Context . Nearly 20% of black-faced spoonbills (Platalea minor), a globally endangered species, winter along the coasts of the Pearl River Estuary, China. However, these wintering habitats are threatened by urban development. Especially in Macao, road construction for the tourism industry has resulted in habitat deterioration.
Aims . Our study aimed to assess the effects of traffic noise on the distribution and behaviour of black-faced spoonbills in the Taipa–Coloane Wetland Reserve, Macao SAR.
Methods . We built a traffic-noise prediction model for habitat-suitability division. Then we investigated the relationship between traffic noise and diurnal of spoonbill behaviours by collecting traffic-noise data on surrounding roads and observing the activity of black-faced spoonbills in the area over two winters, from 2007 to 2009.
Key results . The maximum number of individuals present in a single month was 50 in the winter of 2007–08 (in February) and 52 in the winter of 2008–09 (in January). Continuous traffic noise was 46.5 and 45.4 dB(A), respectively, at roosting sites in two ecological zones. On the basis of the prediction model, only 10.8 of 30.3 ha were suitable for spoonbills, with noise levels lower than 47 dB(A). Most of the time, the spoonbills were acclimated to the traffic and were not alarmed. However, heavy trucks with a high noise level of 81.8 ± 2.3 dB(A) sometimes disrupted spoonbill behaviour.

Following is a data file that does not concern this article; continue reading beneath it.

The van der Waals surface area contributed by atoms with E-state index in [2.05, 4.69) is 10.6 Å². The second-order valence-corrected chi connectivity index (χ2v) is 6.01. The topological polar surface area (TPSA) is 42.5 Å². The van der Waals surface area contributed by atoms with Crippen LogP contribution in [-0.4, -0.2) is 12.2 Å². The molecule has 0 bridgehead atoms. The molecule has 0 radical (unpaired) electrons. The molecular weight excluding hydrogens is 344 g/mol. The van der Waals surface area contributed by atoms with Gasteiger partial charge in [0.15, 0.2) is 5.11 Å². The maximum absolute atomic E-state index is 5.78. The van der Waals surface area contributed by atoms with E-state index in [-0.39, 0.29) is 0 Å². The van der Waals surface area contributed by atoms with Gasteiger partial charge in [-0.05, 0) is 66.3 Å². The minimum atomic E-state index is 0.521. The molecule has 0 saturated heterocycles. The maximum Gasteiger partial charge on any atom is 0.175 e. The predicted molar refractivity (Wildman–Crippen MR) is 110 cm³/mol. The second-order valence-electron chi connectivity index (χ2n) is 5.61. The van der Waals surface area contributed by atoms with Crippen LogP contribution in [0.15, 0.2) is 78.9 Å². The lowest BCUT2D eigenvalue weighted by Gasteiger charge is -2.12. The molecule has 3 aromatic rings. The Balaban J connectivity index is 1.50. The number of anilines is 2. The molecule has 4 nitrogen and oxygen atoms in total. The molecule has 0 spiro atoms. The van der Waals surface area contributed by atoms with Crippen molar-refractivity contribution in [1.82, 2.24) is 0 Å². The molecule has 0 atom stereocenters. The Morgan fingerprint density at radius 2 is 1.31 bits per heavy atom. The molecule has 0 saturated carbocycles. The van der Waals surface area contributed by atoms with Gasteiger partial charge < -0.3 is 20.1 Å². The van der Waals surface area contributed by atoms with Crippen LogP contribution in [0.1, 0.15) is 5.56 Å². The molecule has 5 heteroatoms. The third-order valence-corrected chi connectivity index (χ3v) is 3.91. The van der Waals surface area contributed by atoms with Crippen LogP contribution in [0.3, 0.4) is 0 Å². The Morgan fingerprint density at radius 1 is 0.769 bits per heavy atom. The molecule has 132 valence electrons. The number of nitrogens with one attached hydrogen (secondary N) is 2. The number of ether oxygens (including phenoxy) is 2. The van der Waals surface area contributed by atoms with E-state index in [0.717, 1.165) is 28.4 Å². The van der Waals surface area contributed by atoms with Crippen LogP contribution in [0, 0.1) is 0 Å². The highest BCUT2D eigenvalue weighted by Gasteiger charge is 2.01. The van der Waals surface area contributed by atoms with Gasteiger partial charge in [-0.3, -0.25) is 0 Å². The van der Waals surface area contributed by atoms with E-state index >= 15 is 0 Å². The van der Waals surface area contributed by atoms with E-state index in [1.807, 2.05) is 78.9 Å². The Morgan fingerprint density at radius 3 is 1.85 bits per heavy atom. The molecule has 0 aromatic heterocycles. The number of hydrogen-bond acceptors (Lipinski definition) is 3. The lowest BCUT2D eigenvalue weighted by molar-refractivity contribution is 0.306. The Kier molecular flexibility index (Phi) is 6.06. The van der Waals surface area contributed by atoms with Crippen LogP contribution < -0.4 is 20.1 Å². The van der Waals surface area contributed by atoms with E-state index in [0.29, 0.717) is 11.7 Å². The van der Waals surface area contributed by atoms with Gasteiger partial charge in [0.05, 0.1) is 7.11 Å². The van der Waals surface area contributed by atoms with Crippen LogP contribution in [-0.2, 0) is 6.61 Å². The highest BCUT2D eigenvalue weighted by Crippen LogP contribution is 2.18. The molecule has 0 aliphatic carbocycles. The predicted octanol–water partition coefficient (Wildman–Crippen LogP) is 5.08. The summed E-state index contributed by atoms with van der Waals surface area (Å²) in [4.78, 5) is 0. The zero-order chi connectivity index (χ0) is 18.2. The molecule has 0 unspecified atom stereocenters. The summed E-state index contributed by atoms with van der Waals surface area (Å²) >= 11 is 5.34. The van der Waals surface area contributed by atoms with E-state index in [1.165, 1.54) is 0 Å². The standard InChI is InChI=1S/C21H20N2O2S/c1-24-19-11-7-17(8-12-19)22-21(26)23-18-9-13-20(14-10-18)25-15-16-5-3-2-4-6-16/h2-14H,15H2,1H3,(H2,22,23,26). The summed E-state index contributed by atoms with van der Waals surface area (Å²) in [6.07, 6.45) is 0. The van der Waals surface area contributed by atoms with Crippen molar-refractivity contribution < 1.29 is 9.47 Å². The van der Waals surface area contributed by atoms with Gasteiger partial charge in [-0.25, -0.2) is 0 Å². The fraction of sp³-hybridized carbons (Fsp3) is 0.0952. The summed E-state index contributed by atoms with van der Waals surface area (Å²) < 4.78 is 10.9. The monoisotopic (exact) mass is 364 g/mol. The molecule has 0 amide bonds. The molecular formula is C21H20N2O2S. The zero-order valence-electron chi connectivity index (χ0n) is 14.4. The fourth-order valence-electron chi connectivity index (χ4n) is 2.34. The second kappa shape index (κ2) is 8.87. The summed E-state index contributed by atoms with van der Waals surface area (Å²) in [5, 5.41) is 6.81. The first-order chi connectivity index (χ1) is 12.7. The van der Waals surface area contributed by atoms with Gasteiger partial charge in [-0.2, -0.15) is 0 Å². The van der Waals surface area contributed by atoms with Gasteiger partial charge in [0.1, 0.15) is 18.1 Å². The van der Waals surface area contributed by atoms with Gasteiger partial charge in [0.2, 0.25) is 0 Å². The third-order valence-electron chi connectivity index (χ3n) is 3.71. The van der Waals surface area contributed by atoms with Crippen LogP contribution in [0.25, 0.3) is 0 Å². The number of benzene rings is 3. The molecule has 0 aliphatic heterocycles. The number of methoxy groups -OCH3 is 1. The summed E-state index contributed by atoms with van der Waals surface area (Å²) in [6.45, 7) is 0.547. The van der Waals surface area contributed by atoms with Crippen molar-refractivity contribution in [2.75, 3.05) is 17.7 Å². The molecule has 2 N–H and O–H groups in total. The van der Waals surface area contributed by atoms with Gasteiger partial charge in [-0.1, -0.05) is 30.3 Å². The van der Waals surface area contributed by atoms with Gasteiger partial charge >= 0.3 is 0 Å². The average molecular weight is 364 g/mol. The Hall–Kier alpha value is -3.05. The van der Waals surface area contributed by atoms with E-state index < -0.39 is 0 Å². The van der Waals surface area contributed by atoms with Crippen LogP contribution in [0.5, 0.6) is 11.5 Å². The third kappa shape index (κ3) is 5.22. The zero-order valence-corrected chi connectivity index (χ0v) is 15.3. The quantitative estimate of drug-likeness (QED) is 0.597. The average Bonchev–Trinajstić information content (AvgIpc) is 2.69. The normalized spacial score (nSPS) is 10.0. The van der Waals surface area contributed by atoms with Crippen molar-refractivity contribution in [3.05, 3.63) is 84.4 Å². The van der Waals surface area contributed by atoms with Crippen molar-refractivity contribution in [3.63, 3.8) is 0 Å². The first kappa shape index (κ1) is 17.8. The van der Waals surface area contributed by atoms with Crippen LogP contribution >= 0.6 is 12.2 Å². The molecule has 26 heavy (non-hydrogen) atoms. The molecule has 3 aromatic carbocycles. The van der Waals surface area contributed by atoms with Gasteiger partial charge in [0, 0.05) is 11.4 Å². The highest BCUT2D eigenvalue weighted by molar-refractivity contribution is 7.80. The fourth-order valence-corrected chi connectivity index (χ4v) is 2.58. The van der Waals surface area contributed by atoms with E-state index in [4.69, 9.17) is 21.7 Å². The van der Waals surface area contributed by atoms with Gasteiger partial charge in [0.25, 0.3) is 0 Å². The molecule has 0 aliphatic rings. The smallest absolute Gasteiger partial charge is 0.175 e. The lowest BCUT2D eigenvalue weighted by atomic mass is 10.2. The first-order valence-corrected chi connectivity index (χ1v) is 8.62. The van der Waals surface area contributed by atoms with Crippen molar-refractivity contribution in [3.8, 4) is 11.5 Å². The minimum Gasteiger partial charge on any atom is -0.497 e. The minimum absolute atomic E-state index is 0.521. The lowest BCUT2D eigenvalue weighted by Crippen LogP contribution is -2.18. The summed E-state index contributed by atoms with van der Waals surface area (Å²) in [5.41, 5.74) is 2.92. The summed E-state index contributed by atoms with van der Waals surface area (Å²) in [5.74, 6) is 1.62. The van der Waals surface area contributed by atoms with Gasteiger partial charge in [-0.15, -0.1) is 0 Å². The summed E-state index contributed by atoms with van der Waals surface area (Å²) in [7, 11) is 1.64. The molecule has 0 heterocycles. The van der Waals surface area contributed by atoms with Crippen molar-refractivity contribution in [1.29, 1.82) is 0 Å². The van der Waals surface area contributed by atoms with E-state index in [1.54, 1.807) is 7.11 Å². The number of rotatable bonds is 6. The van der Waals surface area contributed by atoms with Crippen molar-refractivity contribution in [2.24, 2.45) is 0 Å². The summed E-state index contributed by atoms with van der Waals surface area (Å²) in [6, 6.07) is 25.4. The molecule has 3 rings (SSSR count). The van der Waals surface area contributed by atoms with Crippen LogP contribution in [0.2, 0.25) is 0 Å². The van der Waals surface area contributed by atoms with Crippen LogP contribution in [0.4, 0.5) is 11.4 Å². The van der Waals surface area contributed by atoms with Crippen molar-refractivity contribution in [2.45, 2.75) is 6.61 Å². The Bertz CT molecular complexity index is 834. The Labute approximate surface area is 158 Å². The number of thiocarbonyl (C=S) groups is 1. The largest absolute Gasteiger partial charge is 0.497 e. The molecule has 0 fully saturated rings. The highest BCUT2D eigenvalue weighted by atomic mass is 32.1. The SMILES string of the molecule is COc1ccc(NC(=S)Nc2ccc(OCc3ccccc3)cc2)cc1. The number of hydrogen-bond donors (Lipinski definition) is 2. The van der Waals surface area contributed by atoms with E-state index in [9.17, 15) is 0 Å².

Conclusions . The traffic noise around the Taipa–Coloane Wetland Reserve did exist but did not substantially affect black-faced spoonbills. For the birds mainly roosting in a quieter area, the small area of suitable habitat may indirectly limit population growth.
Implications . The fences around Ecological Zone I were successful in minimising visual stimuli from human activities and passing cars. To maintain the suitability of the winter habitat in Macao, restrictions on traffic flow, especially on heavy truck volume, are necessary for spoonbill conservation.